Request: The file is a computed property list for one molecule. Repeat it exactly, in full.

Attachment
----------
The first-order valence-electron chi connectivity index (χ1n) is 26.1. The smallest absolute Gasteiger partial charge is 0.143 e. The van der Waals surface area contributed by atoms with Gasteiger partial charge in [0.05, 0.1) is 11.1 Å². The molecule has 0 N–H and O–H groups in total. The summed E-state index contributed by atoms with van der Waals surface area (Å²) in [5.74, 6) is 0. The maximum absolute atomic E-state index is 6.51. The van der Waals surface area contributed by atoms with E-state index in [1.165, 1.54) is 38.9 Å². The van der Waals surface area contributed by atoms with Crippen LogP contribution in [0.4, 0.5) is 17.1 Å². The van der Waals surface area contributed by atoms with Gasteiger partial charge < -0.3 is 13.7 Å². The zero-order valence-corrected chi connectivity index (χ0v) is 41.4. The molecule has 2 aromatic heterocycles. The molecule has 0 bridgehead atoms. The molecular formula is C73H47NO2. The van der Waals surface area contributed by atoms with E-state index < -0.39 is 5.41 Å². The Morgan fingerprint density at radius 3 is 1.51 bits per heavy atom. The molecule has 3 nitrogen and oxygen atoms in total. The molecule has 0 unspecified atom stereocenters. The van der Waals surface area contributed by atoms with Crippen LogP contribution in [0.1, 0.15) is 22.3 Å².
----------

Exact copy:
The first-order valence-electron chi connectivity index (χ1n) is 26.1. The smallest absolute Gasteiger partial charge is 0.143 e. The van der Waals surface area contributed by atoms with Gasteiger partial charge in [0.05, 0.1) is 11.1 Å². The molecule has 0 N–H and O–H groups in total. The summed E-state index contributed by atoms with van der Waals surface area (Å²) in [5.74, 6) is 0. The maximum absolute atomic E-state index is 6.51. The van der Waals surface area contributed by atoms with E-state index in [1.165, 1.54) is 38.9 Å². The van der Waals surface area contributed by atoms with Crippen LogP contribution in [0.4, 0.5) is 17.1 Å². The van der Waals surface area contributed by atoms with Gasteiger partial charge < -0.3 is 13.7 Å². The zero-order valence-corrected chi connectivity index (χ0v) is 41.4. The molecule has 2 aromatic heterocycles. The molecule has 0 bridgehead atoms. The molecular formula is C73H47NO2. The van der Waals surface area contributed by atoms with E-state index < -0.39 is 5.41 Å². The Morgan fingerprint density at radius 3 is 1.51 bits per heavy atom. The molecule has 3 nitrogen and oxygen atoms in total. The molecule has 0 unspecified atom stereocenters. The van der Waals surface area contributed by atoms with Crippen LogP contribution in [0.1, 0.15) is 22.3 Å².